News & Media

Crew chief an important cog in driver's machine

July 24, 2012, Mark Aumann,

Race strategy, calls he makes can be the difference between victory and defeat

A good crew chief does more than call the shots from atop the pit box. At times, he has to be a manager, a counselor, a cheerleader, a gambler and a strategist. Like the car, the driver and the crew, the crew chief plays an integral role in a sport where the fine line between winning and losing can be measured in the blink of an eye.

Contrary to popular opinion, the fastest car doesn't always win. Some races are won or lost on fuel strategy, track position and on pit road.

"It's definitely important to have some experience, but sometimes experience is overrated."


Take the Sprint Cup race at New Hampshire, for example. Other drivers might have dominated that race, but Kasey Kahne won in part because crew chief Kenny Francis made the perfect call at the right time, opting to put two tires on the No. 5 Chevrolet. It was a move which gave Kahne track position and clean air once he got out front.

On the other hand, the slightest miscommunication -- like what happened between Denny Hamlin and crew chief Darian Grubb on the same stop -- can be costly. The crew of the No. 11 Toyota put on four tires when Kahne and the others took two. Despite Hamlin's charge back through the field, he ran out of time before he could catch the leader.

"Nothing is a given," Hamlin said. "Even though it was pretty obvious we had a win in the bag if we took two tires, you never know what could have happened."

In this instance, Francis made the game-changing call. But Francis admits every decision he makes, whether it's playing the percentages or going against convention, is completely dependent on factors which he cannot control.

Some of it depends on the competition and some of it is pure luck, because no one knows for sure how future events will play out. Had a late caution come out, Hamlin would have had fresher tires on a restart. But the race stayed green to the end, allowing Kahne to hang on.

Francis said every call a crew chief makes comes down to an educated guess, based on previous experience and the current situation.

"You never know, because it depends on what everyone else does," Francis said. "It's kind of a gamble either way. So if everyone had taken four [tires] and we were the only ones that took two, we would have been in big trouble. But typically, the first six or eight cars do the same thing, and everybody's in the same boat, and it's kind of status quo."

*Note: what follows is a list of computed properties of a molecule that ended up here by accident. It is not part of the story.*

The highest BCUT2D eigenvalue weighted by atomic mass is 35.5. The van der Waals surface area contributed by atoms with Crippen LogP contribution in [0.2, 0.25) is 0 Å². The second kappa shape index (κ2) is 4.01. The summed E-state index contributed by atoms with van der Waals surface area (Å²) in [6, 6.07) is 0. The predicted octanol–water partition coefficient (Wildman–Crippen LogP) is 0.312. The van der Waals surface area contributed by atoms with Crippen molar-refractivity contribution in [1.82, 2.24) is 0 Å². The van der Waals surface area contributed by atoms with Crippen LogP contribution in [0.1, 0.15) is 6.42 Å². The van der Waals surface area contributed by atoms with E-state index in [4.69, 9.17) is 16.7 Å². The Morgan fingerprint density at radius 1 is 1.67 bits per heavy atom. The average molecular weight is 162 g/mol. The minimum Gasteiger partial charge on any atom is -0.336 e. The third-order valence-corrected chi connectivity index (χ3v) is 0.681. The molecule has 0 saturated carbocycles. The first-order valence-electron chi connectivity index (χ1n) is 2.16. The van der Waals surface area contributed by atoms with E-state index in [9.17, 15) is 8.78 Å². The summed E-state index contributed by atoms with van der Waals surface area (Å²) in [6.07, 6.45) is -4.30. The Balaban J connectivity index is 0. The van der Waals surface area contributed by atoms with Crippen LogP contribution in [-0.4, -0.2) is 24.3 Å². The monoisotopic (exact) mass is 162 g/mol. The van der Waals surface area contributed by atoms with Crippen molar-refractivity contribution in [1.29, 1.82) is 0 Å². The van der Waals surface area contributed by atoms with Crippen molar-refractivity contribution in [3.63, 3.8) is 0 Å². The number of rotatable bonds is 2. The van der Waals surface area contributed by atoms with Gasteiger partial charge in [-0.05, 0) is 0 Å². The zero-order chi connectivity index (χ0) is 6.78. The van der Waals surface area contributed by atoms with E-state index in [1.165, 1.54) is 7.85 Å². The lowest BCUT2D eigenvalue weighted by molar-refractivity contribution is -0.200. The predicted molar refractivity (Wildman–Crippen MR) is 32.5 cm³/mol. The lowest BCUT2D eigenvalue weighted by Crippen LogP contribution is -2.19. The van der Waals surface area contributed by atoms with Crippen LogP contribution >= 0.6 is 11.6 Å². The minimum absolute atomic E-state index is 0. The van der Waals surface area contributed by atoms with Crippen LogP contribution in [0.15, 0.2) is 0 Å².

Crew chiefs can spend hours devising a race plan, only to see their hard work go up in smoke -- or sparks -- when things inevitably go wrong on the track. A cool demeanor comes in handy then.

Francis said the ability to improvise is critical in overcoming the bad situations that crop up at the most unexpected moments during a race. Whether it's a bad pit stop, repairing crash damage or trying to make adjustments on the car, a crew chief needs to be able to think on the fly -- and keep the driver and crew focused on the task at hand.

UPS... Game Changing Moments

"You definitely have to be able to react," Francis said. "A lot of times you'll have adversity. You've got to have a race car that will come through the field, and that's probably the most important thing. You can still move through the field, but it's not going to be like a knife through butter."

It's a job that demands not only attention to detail but also a bit of creativity. Communication between driver and crew chief is paramount. They almost need to be of a single mind at times, with each being able to guess what the other might be thinking.

Perhaps that's the main reason why Kahne and Francis have stayed together, despite having made several moves. They started with Ray Evernham, then moved on to Richard Petty, Red Bull and now Rick Hendrick's organization.

With so many factors to be weighed, and so much at stake, the logical assumption would be that veteran crew chiefs might have the upper hand. But Francis said what might work one time doesn't necessarily guarantee success the next.

"It's definitely important to have some experience, but sometimes experience is overrated," Francis said. "I think every situation is different. Some situations, it matters. And then in other ones, it doesn't. Or maybe you're better off not being experienced and just winging it.